January 26, 2021

Turning Inspiration to Purpose

What is it within our hearts, which encourages us to help others? Are we inspired by a challenge we experience in our youth? Is it a principle we hold close or a grief we are struggling to survive? Philanthropy brings us together and helps us right the wrongs. There are 1.5 million nonprofits in the U.S. Every year, new ones begin to pop up with the best of intentions. 12% of those don’t last five years.

It’s certainly not for lack of trying. Creating a nonprofit demands dedication, creativity, endless hours, a strong village of volunteers, board members, advisors, funding and perhaps most importantly – a solid mission statement. It is a legal statement, a collection of words; declaring to the IRS, donors and the community why a nonprofit exists. If well written and clearly defined, it will become an invaluable touchstone and guide as an organization grows and develops.

If you are considering starting a nonprofit and seeking 501c(3) status, begin by creating a very clear and concise Mission Statement. There is no designated length, although the shorter the better for clarity and for avoiding Mission Creep, one of the key downfalls for many nonprofits and a key reason why many fail. Mission Creep is when a nonprofit begins to expand and support programs that have nothing to do with their mission, usually in the hopes of receiving grants or to honor requests of generous donors. Nonprofits are businesses and it’s hard to say no when your organization is struggling to stay afloat. But by straying from your nonprofit’s mission statement to support another cause, you risk both your organization’s tax-exempt status, and the possible alienation of loyal donors.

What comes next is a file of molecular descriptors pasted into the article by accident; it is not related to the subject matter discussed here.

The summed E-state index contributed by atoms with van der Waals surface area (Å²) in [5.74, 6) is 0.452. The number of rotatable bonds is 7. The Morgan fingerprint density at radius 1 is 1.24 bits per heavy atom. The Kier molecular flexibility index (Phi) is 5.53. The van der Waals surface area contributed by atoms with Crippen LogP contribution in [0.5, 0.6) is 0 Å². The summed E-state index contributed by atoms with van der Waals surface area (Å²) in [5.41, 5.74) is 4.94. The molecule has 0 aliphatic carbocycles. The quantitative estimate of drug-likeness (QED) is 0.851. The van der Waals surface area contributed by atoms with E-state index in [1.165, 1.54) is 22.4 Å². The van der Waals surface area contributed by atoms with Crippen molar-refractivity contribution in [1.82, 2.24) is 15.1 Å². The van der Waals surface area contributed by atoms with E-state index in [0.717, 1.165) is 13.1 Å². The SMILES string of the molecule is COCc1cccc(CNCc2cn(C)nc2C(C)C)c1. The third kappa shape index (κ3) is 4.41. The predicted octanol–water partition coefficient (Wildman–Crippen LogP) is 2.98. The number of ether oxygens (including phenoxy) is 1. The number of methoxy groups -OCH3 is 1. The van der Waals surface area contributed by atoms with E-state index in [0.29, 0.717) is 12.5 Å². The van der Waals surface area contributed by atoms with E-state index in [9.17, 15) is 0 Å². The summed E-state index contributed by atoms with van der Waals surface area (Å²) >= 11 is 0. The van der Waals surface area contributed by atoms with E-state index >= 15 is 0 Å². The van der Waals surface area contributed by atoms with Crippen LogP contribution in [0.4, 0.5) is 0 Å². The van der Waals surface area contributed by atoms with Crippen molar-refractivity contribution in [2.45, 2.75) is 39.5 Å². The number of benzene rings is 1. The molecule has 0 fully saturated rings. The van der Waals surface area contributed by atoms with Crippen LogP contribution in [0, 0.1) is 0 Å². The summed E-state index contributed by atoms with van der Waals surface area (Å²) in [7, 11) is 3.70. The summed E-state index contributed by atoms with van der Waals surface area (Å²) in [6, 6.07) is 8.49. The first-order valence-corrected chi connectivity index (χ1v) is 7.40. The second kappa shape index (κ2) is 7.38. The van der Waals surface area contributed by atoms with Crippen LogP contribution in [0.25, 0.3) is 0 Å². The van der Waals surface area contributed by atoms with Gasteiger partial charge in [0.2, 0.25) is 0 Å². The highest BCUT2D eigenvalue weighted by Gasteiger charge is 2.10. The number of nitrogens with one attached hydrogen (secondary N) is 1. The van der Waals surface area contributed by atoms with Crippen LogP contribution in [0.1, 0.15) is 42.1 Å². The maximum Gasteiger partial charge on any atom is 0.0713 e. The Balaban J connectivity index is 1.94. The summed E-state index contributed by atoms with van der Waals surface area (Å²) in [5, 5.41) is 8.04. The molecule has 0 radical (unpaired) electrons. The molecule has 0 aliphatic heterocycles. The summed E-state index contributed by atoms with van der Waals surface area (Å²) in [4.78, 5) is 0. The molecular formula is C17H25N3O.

Remain focused, committed and patient and let me know if I can be of help. It is a journey close to my heart.

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